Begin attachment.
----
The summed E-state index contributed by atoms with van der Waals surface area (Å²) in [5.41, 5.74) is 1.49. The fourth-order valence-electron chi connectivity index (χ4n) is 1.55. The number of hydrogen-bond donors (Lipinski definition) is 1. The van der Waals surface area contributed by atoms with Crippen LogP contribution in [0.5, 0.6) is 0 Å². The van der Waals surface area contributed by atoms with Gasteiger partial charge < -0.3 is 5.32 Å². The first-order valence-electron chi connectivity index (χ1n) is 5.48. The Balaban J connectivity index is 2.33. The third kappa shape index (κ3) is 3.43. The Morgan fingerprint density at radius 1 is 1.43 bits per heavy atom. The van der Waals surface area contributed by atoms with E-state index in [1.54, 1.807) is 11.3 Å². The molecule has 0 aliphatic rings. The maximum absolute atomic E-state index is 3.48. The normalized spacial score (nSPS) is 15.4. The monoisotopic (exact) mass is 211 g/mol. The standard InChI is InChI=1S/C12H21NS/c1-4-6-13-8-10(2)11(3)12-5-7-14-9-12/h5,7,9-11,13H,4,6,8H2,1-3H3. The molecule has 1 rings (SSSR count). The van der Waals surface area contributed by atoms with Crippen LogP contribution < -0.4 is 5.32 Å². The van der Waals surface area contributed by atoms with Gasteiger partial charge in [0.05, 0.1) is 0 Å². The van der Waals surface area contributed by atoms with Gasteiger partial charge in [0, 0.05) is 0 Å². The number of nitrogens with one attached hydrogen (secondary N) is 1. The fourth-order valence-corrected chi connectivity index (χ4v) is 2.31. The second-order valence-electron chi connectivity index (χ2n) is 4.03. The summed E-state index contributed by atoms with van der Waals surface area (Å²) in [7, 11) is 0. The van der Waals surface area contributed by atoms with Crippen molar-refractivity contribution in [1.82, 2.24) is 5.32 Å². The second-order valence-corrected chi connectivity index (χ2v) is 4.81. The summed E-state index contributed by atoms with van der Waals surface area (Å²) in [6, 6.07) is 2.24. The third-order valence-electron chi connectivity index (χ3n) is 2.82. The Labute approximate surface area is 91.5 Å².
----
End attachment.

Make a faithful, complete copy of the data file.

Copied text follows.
The summed E-state index contributed by atoms with van der Waals surface area (Å²) in [5.41, 5.74) is 1.49. The fourth-order valence-electron chi connectivity index (χ4n) is 1.55. The number of hydrogen-bond donors (Lipinski definition) is 1. The van der Waals surface area contributed by atoms with Crippen LogP contribution in [0.5, 0.6) is 0 Å². The van der Waals surface area contributed by atoms with Gasteiger partial charge < -0.3 is 5.32 Å². The first-order valence-electron chi connectivity index (χ1n) is 5.48. The Balaban J connectivity index is 2.33. The third kappa shape index (κ3) is 3.43. The Morgan fingerprint density at radius 1 is 1.43 bits per heavy atom. The van der Waals surface area contributed by atoms with E-state index in [1.54, 1.807) is 11.3 Å². The molecule has 0 aliphatic rings. The maximum absolute atomic E-state index is 3.48. The normalized spacial score (nSPS) is 15.4. The monoisotopic (exact) mass is 211 g/mol. The standard InChI is InChI=1S/C12H21NS/c1-4-6-13-8-10(2)11(3)12-5-7-14-9-12/h5,7,9-11,13H,4,6,8H2,1-3H3. The molecule has 1 rings (SSSR count). The van der Waals surface area contributed by atoms with Crippen LogP contribution < -0.4 is 5.32 Å². The van der Waals surface area contributed by atoms with Gasteiger partial charge in [0.05, 0.1) is 0 Å². The van der Waals surface area contributed by atoms with Gasteiger partial charge in [0, 0.05) is 0 Å². The number of nitrogens with one attached hydrogen (secondary N) is 1. The fourth-order valence-corrected chi connectivity index (χ4v) is 2.31. The second-order valence-electron chi connectivity index (χ2n) is 4.03. The summed E-state index contributed by atoms with van der Waals surface area (Å²) in [7, 11) is 0. The van der Waals surface area contributed by atoms with Crippen molar-refractivity contribution in [1.82, 2.24) is 5.32 Å². The second-order valence-corrected chi connectivity index (χ2v) is 4.81. The summed E-state index contributed by atoms with van der Waals surface area (Å²) in [6, 6.07) is 2.24. The third-order valence-electron chi connectivity index (χ3n) is 2.82. The Labute approximate surface area is 91.5 Å².